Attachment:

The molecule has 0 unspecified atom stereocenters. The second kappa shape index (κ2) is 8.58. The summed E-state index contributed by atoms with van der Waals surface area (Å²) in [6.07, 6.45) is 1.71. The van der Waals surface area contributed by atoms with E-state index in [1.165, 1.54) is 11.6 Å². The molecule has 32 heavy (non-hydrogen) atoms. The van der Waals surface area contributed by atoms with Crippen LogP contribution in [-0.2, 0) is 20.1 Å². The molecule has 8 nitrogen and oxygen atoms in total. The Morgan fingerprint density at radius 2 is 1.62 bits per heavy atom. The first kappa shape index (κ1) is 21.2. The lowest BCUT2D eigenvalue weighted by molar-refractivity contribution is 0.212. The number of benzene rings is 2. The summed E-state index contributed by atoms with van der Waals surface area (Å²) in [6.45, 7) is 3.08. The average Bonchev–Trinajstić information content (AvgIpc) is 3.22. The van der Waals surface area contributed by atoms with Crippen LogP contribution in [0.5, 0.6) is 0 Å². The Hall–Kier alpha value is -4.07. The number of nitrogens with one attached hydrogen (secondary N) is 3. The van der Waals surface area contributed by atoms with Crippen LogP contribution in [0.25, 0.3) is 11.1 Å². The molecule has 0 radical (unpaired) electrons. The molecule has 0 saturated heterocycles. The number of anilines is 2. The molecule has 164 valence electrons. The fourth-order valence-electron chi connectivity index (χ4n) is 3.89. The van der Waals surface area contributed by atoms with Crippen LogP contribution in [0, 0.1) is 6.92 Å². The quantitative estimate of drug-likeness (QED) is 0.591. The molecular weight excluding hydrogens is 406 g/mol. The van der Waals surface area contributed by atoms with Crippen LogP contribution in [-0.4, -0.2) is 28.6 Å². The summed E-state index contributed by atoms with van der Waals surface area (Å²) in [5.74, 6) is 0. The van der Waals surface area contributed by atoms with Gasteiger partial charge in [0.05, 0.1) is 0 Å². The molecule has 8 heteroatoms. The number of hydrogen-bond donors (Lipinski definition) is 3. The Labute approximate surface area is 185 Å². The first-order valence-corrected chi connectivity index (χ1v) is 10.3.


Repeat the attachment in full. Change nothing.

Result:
The molecule has 0 unspecified atom stereocenters. The second kappa shape index (κ2) is 8.58. The summed E-state index contributed by atoms with van der Waals surface area (Å²) in [6.07, 6.45) is 1.71. The van der Waals surface area contributed by atoms with E-state index in [1.165, 1.54) is 11.6 Å². The molecule has 32 heavy (non-hydrogen) atoms. The van der Waals surface area contributed by atoms with Crippen LogP contribution in [-0.2, 0) is 20.1 Å². The molecule has 8 nitrogen and oxygen atoms in total. The Morgan fingerprint density at radius 2 is 1.62 bits per heavy atom. The first kappa shape index (κ1) is 21.2. The lowest BCUT2D eigenvalue weighted by molar-refractivity contribution is 0.212. The number of benzene rings is 2. The summed E-state index contributed by atoms with van der Waals surface area (Å²) in [6.45, 7) is 3.08. The average Bonchev–Trinajstić information content (AvgIpc) is 3.22. The van der Waals surface area contributed by atoms with Crippen LogP contribution in [0.5, 0.6) is 0 Å². The Hall–Kier alpha value is -4.07. The number of nitrogens with one attached hydrogen (secondary N) is 3. The van der Waals surface area contributed by atoms with Crippen LogP contribution in [0.25, 0.3) is 11.1 Å². The molecule has 0 radical (unpaired) electrons. The molecule has 0 saturated heterocycles. The number of anilines is 2. The molecule has 164 valence electrons. The fourth-order valence-electron chi connectivity index (χ4n) is 3.89. The van der Waals surface area contributed by atoms with Crippen LogP contribution in [0, 0.1) is 6.92 Å². The quantitative estimate of drug-likeness (QED) is 0.591. The molecular weight excluding hydrogens is 406 g/mol. The van der Waals surface area contributed by atoms with Crippen LogP contribution in [-0.4, -0.2) is 28.6 Å². The summed E-state index contributed by atoms with van der Waals surface area (Å²) in [5.74, 6) is 0. The van der Waals surface area contributed by atoms with Gasteiger partial charge in [0.05, 0.1) is 0 Å². The molecule has 8 heteroatoms. The number of hydrogen-bond donors (Lipinski definition) is 3. The Labute approximate surface area is 185 Å². The first-order valence-corrected chi connectivity index (χ1v) is 10.3.